Suzi Ruffell is a popular name on the British comedy circuit, having travelled the country with two stand up hours (most recently with her show Social Chameleon which explored themes involving family, adolescence and identity). She has recently supported the likes of Romesh Ranganathan, Kevin Bridges, Josh Widdicombe and Alan Carr on their UK tours and is currently writing her next show.
To find out more, I asked Suzi these seven questions…
1) What is your plan for the day?
It’s 10am and I have already been to yoga so I am feeling quite smug. I have a tea and some porridge in front of me. I’m sat on my sofa, the news is on in the background, the cat is staring at me and I am trying to write. I am currently working on what I think will be a new show for Edinburgh next year. Later I am writing with a friend then off to a gig.
2) Are you avoiding anything right now?
Bread. It’s really hard though as I love sandwiches.
3) What makes you sad?
Injustice and bad coffee.
4) What is it that appeals to you the most about stand up comedy?
I love being a comic. I enjoy life on the road. I have toured loads, I love doing the support for bigger acts, seeing little parts of the country that I never would have otherwise. I also really love playing great comedy clubs like the Glee’s or The Stand. I also really like not having a boss and that every day is different. Also I am a massive show off.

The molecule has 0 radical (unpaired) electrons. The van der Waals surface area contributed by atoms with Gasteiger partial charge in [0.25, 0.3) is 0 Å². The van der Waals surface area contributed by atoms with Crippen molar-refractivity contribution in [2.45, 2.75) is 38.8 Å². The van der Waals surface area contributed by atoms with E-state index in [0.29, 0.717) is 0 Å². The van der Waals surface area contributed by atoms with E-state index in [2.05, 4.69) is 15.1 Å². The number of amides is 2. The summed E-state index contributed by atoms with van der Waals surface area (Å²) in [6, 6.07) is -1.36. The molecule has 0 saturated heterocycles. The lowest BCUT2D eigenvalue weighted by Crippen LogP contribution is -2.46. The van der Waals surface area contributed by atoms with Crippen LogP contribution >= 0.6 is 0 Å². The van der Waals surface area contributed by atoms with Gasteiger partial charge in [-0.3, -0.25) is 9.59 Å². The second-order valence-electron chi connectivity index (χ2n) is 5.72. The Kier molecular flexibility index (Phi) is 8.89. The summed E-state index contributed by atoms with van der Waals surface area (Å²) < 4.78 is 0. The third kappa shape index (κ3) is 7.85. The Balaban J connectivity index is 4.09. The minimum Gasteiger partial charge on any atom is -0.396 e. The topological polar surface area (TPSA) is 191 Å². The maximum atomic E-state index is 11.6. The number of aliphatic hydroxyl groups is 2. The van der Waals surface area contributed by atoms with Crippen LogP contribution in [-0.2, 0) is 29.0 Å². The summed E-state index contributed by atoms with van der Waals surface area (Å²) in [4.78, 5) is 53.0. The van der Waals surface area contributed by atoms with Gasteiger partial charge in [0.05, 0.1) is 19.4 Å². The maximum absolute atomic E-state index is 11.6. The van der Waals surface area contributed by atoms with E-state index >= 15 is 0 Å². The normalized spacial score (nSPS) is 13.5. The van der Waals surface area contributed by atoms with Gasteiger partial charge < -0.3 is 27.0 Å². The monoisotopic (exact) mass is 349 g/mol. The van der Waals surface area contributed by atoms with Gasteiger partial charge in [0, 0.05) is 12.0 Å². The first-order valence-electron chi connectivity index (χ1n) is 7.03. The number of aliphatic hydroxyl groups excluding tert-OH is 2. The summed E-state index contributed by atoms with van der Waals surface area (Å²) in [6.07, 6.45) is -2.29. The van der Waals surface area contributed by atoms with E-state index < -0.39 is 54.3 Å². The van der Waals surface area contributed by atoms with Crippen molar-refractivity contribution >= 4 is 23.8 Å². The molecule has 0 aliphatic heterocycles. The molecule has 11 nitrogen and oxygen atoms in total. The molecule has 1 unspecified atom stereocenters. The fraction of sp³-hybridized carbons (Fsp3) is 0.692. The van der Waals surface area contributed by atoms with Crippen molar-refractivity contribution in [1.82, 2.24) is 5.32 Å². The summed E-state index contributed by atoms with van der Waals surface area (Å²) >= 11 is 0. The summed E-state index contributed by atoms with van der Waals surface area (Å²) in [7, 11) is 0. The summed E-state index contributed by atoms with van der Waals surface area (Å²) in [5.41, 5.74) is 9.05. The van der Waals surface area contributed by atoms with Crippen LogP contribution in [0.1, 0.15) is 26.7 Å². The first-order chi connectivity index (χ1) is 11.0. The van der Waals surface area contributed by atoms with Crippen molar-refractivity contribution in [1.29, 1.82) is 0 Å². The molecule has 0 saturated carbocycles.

5) Who was your role model when you were younger?
My dad’s pretty good. Mum is too. Neither are comics. Comedically, Victoria Wood, in particular Acorn Antiques, French and Saunders, and Lily Savage. I found her hilarious, I remember seeing Lily on Parkinson and just thinking she was the best.
6) What animal would you like as a pet?
I have a cornish rex cat, she’s really good. Probably better than any other cat in the world, ever.
7) Do you aspire to perform comedy in the biggest venue possible?
No. My favourite venues are old fashioned music halls, I love ones that feel like they are bursting with history. It feels exciting to play somewhere that feels like it’s full of stories.